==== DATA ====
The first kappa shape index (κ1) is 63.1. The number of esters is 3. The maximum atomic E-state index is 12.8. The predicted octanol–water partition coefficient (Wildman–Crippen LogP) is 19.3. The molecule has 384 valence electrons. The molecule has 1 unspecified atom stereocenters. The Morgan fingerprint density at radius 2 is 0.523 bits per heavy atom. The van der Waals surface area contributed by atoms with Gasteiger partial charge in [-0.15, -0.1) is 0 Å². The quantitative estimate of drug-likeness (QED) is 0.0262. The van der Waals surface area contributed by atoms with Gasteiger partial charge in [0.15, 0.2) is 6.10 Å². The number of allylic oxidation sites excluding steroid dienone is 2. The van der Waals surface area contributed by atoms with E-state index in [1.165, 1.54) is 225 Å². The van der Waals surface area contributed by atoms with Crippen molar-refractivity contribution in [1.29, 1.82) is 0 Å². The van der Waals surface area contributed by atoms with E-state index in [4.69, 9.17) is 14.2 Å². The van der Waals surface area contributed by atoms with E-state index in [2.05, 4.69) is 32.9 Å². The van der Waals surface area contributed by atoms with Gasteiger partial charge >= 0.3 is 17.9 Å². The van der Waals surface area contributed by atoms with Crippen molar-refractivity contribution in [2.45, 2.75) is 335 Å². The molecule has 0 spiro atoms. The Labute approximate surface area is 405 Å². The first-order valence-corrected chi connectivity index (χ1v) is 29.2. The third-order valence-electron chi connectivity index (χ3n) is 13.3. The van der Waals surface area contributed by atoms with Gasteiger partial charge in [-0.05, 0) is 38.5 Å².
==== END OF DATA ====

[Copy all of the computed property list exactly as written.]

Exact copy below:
The first kappa shape index (κ1) is 63.1. The number of esters is 3. The maximum atomic E-state index is 12.8. The predicted octanol–water partition coefficient (Wildman–Crippen LogP) is 19.3. The molecule has 384 valence electrons. The molecule has 1 unspecified atom stereocenters. The Morgan fingerprint density at radius 2 is 0.523 bits per heavy atom. The van der Waals surface area contributed by atoms with Gasteiger partial charge in [-0.15, -0.1) is 0 Å². The quantitative estimate of drug-likeness (QED) is 0.0262. The van der Waals surface area contributed by atoms with Gasteiger partial charge in [0.15, 0.2) is 6.10 Å². The number of allylic oxidation sites excluding steroid dienone is 2. The van der Waals surface area contributed by atoms with E-state index in [1.165, 1.54) is 225 Å². The van der Waals surface area contributed by atoms with Crippen molar-refractivity contribution in [1.29, 1.82) is 0 Å². The van der Waals surface area contributed by atoms with E-state index in [4.69, 9.17) is 14.2 Å². The van der Waals surface area contributed by atoms with E-state index in [2.05, 4.69) is 32.9 Å². The van der Waals surface area contributed by atoms with Gasteiger partial charge >= 0.3 is 17.9 Å². The van der Waals surface area contributed by atoms with Crippen molar-refractivity contribution in [2.45, 2.75) is 335 Å². The molecule has 0 spiro atoms. The Labute approximate surface area is 405 Å². The first-order valence-corrected chi connectivity index (χ1v) is 29.2. The third-order valence-electron chi connectivity index (χ3n) is 13.3. The van der Waals surface area contributed by atoms with Gasteiger partial charge in [-0.05, 0) is 38.5 Å².